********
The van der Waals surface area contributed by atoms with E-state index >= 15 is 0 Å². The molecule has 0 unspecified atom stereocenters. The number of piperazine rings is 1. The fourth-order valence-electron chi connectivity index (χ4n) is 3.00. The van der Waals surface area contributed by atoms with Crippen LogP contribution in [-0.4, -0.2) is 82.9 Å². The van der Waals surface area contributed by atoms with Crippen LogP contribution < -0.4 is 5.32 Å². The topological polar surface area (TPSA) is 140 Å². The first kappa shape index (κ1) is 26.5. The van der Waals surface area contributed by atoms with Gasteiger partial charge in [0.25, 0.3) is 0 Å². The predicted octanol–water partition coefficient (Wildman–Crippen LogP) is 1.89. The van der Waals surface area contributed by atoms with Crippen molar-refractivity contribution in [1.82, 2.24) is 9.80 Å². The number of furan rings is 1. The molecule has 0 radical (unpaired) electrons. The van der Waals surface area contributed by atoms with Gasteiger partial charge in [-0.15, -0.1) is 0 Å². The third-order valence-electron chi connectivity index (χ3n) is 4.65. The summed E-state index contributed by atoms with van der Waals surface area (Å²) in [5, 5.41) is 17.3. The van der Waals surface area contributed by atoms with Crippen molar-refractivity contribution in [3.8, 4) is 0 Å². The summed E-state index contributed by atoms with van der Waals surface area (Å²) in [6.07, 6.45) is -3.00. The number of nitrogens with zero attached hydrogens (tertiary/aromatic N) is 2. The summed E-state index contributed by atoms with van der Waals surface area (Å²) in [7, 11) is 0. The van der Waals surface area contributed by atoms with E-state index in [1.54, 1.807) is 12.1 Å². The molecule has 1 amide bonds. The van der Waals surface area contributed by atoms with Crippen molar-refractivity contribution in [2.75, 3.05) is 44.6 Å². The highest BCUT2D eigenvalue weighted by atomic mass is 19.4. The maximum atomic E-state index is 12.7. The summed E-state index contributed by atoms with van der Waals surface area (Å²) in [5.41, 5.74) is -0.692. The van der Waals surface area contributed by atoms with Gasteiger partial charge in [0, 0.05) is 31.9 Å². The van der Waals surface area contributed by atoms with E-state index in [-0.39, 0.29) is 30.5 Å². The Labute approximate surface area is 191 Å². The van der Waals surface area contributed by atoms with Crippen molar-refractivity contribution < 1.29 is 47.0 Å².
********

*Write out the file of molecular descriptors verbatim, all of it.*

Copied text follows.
The van der Waals surface area contributed by atoms with E-state index >= 15 is 0 Å². The molecule has 0 unspecified atom stereocenters. The number of piperazine rings is 1. The fourth-order valence-electron chi connectivity index (χ4n) is 3.00. The van der Waals surface area contributed by atoms with Crippen LogP contribution in [-0.4, -0.2) is 82.9 Å². The van der Waals surface area contributed by atoms with Crippen LogP contribution < -0.4 is 5.32 Å². The topological polar surface area (TPSA) is 140 Å². The first kappa shape index (κ1) is 26.5. The van der Waals surface area contributed by atoms with Gasteiger partial charge in [0.25, 0.3) is 0 Å². The predicted octanol–water partition coefficient (Wildman–Crippen LogP) is 1.89. The van der Waals surface area contributed by atoms with Crippen molar-refractivity contribution in [1.82, 2.24) is 9.80 Å². The number of furan rings is 1. The molecule has 0 radical (unpaired) electrons. The van der Waals surface area contributed by atoms with Gasteiger partial charge in [-0.15, -0.1) is 0 Å². The third-order valence-electron chi connectivity index (χ3n) is 4.65. The summed E-state index contributed by atoms with van der Waals surface area (Å²) in [5, 5.41) is 17.3. The van der Waals surface area contributed by atoms with Crippen molar-refractivity contribution in [3.8, 4) is 0 Å². The summed E-state index contributed by atoms with van der Waals surface area (Å²) in [6.07, 6.45) is -3.00. The number of nitrogens with zero attached hydrogens (tertiary/aromatic N) is 2. The summed E-state index contributed by atoms with van der Waals surface area (Å²) in [7, 11) is 0. The van der Waals surface area contributed by atoms with E-state index in [1.54, 1.807) is 12.1 Å². The molecule has 1 amide bonds. The van der Waals surface area contributed by atoms with Crippen molar-refractivity contribution in [2.75, 3.05) is 44.6 Å². The highest BCUT2D eigenvalue weighted by atomic mass is 19.4. The maximum atomic E-state index is 12.7. The summed E-state index contributed by atoms with van der Waals surface area (Å²) in [5.41, 5.74) is -0.692. The van der Waals surface area contributed by atoms with Gasteiger partial charge in [0, 0.05) is 31.9 Å². The van der Waals surface area contributed by atoms with E-state index in [-0.39, 0.29) is 30.5 Å². The Labute approximate surface area is 191 Å². The van der Waals surface area contributed by atoms with Crippen molar-refractivity contribution < 1.29 is 47.0 Å².